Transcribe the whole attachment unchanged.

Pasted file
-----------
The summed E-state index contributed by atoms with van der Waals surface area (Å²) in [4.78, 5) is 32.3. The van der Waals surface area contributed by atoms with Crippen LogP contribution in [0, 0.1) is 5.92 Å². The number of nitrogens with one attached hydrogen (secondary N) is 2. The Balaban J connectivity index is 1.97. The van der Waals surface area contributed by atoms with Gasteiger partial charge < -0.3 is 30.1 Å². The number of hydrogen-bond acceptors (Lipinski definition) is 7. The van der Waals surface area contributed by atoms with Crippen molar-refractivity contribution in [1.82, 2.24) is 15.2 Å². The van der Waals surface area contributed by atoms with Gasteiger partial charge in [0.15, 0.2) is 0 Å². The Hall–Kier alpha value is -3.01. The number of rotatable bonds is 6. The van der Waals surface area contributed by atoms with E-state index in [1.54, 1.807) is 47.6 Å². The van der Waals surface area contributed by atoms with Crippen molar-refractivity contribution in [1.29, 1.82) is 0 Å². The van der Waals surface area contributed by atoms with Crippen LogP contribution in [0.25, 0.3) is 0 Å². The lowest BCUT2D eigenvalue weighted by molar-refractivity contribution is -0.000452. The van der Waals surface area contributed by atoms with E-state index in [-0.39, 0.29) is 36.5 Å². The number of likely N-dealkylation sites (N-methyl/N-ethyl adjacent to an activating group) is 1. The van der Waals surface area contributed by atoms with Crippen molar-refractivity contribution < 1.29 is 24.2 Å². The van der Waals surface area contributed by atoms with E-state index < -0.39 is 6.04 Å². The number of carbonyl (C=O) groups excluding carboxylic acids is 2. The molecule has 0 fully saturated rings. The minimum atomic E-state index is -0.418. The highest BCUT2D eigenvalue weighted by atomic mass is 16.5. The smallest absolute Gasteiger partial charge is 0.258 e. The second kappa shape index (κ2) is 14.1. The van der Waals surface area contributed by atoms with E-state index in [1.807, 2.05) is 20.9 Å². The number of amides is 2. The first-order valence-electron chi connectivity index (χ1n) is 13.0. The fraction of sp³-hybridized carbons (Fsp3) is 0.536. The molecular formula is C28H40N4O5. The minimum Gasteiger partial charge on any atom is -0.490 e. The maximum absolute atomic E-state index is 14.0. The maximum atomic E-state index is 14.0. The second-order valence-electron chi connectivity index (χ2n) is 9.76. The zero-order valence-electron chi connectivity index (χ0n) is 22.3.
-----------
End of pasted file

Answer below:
The summed E-state index contributed by atoms with van der Waals surface area (Å²) in [4.78, 5) is 32.3. The van der Waals surface area contributed by atoms with Crippen LogP contribution in [0, 0.1) is 5.92 Å². The number of nitrogens with one attached hydrogen (secondary N) is 2. The Balaban J connectivity index is 1.97. The van der Waals surface area contributed by atoms with Gasteiger partial charge < -0.3 is 30.1 Å². The number of hydrogen-bond acceptors (Lipinski definition) is 7. The van der Waals surface area contributed by atoms with Crippen molar-refractivity contribution in [1.82, 2.24) is 15.2 Å². The van der Waals surface area contributed by atoms with Gasteiger partial charge in [0.15, 0.2) is 0 Å². The Hall–Kier alpha value is -3.01. The number of rotatable bonds is 6. The van der Waals surface area contributed by atoms with E-state index in [1.54, 1.807) is 47.6 Å². The van der Waals surface area contributed by atoms with Crippen molar-refractivity contribution in [1.29, 1.82) is 0 Å². The van der Waals surface area contributed by atoms with Crippen LogP contribution in [0.25, 0.3) is 0 Å². The lowest BCUT2D eigenvalue weighted by molar-refractivity contribution is -0.000452. The van der Waals surface area contributed by atoms with E-state index in [-0.39, 0.29) is 36.5 Å². The number of likely N-dealkylation sites (N-methyl/N-ethyl adjacent to an activating group) is 1. The van der Waals surface area contributed by atoms with Crippen molar-refractivity contribution < 1.29 is 24.2 Å². The van der Waals surface area contributed by atoms with E-state index < -0.39 is 6.04 Å². The number of carbonyl (C=O) groups excluding carboxylic acids is 2. The molecule has 0 fully saturated rings. The minimum atomic E-state index is -0.418. The highest BCUT2D eigenvalue weighted by atomic mass is 16.5. The smallest absolute Gasteiger partial charge is 0.258 e. The second kappa shape index (κ2) is 14.1. The van der Waals surface area contributed by atoms with E-state index in [1.807, 2.05) is 20.9 Å². The number of amides is 2. The first-order valence-electron chi connectivity index (χ1n) is 13.0. The fraction of sp³-hybridized carbons (Fsp3) is 0.536. The molecular formula is C28H40N4O5. The minimum Gasteiger partial charge on any atom is -0.490 e. The maximum absolute atomic E-state index is 14.0. The maximum atomic E-state index is 14.0. The second-order valence-electron chi connectivity index (χ2n) is 9.76. The zero-order valence-electron chi connectivity index (χ0n) is 22.3.